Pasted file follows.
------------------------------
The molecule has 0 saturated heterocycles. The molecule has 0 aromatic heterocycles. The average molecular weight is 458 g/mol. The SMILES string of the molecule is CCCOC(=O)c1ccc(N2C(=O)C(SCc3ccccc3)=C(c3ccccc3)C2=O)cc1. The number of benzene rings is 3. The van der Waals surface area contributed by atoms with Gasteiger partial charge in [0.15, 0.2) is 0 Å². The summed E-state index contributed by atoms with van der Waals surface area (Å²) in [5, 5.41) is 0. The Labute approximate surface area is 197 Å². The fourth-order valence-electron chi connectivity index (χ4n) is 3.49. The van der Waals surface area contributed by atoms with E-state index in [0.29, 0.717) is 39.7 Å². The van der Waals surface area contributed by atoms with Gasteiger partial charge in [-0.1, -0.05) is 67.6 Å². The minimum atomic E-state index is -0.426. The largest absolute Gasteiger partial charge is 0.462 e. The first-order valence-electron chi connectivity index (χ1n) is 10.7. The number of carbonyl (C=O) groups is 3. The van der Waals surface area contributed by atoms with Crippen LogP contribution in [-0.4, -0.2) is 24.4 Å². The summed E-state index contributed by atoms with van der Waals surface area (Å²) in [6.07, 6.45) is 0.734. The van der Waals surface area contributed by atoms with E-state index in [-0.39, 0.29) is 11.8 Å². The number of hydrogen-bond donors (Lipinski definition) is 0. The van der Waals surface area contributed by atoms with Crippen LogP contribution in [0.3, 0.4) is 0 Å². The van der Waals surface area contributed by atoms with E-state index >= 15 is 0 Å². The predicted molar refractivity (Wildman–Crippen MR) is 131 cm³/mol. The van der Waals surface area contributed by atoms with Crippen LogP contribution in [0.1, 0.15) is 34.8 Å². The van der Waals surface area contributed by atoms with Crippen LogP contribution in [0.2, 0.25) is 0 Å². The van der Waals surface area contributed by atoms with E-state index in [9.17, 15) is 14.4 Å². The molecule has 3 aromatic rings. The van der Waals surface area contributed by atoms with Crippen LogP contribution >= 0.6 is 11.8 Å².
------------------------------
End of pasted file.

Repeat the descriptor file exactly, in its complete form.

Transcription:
The molecule has 0 saturated heterocycles. The molecule has 0 aromatic heterocycles. The average molecular weight is 458 g/mol. The SMILES string of the molecule is CCCOC(=O)c1ccc(N2C(=O)C(SCc3ccccc3)=C(c3ccccc3)C2=O)cc1. The number of benzene rings is 3. The van der Waals surface area contributed by atoms with Gasteiger partial charge in [0.15, 0.2) is 0 Å². The summed E-state index contributed by atoms with van der Waals surface area (Å²) in [5, 5.41) is 0. The Labute approximate surface area is 197 Å². The fourth-order valence-electron chi connectivity index (χ4n) is 3.49. The van der Waals surface area contributed by atoms with E-state index in [0.29, 0.717) is 39.7 Å². The van der Waals surface area contributed by atoms with Gasteiger partial charge in [-0.1, -0.05) is 67.6 Å². The minimum atomic E-state index is -0.426. The largest absolute Gasteiger partial charge is 0.462 e. The first-order valence-electron chi connectivity index (χ1n) is 10.7. The number of carbonyl (C=O) groups is 3. The van der Waals surface area contributed by atoms with Crippen LogP contribution in [-0.4, -0.2) is 24.4 Å². The summed E-state index contributed by atoms with van der Waals surface area (Å²) in [6.07, 6.45) is 0.734. The van der Waals surface area contributed by atoms with E-state index in [-0.39, 0.29) is 11.8 Å². The number of hydrogen-bond donors (Lipinski definition) is 0. The van der Waals surface area contributed by atoms with Crippen LogP contribution in [0.3, 0.4) is 0 Å². The van der Waals surface area contributed by atoms with E-state index >= 15 is 0 Å². The predicted molar refractivity (Wildman–Crippen MR) is 131 cm³/mol. The van der Waals surface area contributed by atoms with Crippen LogP contribution in [0.1, 0.15) is 34.8 Å². The van der Waals surface area contributed by atoms with Crippen LogP contribution in [0.2, 0.25) is 0 Å². The van der Waals surface area contributed by atoms with E-state index in [9.17, 15) is 14.4 Å². The molecule has 3 aromatic rings. The van der Waals surface area contributed by atoms with Crippen LogP contribution >= 0.6 is 11.8 Å².